The dotcom era seemed to usher in the wide-open workplace-with everyone from CEOs to interns working in the same space. That begs the question: Shall we proclaim the cube dead?
Elizabeth Scanlon Bils, 32, adopted a "no offices" policy when she founded her PR agency, Scanlon Corporate Communications, in 1998. She and her eight employees sat at desks grouped together, with Scanlon Bils in the middle. But, she says, "I did notice [my employees] needed a little more space to think on their own." In the company's new Chicago loft space, low walls offer more privacy.
Sitting among your employees is a positive step, though it offers difficulties such as loss of privacy, says David Russo, executive vice president and director of the Society for Human Resource Management and founder of HR provider Empliant Inc. "When you get in the trenches," says Russo, "it has to be understood that, as much as you are part of the team, when push comes to shove you're the decision-maker."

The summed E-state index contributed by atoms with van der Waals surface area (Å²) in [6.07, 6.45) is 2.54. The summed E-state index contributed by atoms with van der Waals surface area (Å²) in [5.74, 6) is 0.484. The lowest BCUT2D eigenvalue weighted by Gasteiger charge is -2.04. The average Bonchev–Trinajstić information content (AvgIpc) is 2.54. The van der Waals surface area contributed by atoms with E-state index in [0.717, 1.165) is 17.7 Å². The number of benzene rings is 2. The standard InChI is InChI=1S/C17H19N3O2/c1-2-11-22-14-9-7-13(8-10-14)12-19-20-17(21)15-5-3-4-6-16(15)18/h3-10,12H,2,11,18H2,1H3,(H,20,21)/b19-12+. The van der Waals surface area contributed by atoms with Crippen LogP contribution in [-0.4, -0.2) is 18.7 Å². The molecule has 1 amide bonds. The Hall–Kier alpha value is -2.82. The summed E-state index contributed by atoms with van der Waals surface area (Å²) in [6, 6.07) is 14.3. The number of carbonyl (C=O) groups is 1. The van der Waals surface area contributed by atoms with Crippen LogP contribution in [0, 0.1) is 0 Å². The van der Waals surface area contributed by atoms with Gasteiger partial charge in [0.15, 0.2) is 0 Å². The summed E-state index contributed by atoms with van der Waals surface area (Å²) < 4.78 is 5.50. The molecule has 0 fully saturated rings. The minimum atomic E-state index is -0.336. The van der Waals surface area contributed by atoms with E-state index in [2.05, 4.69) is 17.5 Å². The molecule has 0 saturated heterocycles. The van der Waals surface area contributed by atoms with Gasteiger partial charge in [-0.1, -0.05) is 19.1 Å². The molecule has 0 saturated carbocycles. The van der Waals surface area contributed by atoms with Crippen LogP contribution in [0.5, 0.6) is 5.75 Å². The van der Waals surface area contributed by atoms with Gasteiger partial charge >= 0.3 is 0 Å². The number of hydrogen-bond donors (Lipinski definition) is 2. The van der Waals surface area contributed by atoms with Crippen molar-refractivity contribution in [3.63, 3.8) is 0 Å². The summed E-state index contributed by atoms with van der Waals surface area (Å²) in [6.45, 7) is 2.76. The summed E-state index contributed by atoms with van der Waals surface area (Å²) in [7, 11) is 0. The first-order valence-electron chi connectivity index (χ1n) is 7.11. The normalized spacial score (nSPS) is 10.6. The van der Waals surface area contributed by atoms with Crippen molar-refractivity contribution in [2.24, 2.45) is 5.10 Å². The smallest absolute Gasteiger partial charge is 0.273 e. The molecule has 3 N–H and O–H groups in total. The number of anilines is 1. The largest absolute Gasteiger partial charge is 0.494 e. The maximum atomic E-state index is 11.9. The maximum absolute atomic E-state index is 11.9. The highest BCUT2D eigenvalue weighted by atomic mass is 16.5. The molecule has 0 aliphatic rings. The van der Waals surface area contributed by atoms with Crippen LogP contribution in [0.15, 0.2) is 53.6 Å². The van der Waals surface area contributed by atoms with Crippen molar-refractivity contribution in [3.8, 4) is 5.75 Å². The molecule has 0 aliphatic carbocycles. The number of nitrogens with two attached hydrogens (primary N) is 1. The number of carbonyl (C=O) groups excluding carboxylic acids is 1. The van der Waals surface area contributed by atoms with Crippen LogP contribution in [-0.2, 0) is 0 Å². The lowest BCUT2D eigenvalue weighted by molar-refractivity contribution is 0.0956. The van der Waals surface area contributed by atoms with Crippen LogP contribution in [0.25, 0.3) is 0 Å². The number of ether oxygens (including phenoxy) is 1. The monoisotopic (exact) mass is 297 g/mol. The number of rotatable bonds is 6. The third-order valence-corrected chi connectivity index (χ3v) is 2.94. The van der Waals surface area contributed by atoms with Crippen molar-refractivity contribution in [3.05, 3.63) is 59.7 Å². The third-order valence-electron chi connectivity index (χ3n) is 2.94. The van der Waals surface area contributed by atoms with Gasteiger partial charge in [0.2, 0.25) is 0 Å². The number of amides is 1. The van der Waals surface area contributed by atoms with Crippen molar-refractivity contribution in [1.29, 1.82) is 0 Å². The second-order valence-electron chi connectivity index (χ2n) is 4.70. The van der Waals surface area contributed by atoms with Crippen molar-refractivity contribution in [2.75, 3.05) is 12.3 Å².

As a company grows, a wall-less work space poses challenges, such as modifying communications and arranging for private calls or meetings. Joseph Chung, 36, and Jeet Singh, 38, can attest to that. Founders of Art Technology Group, an e-commerce software provider in Cambridge, Massachusetts, Chung and Singh have watched their staff grow to more than 750 employees worldwide-and each satellite office has the same policy as their headquarters: no cubicles or private offices. Says Chung, "We always felt like cubicles were [not conducive to] creating a nice space-you feel like you're a rat in a maze."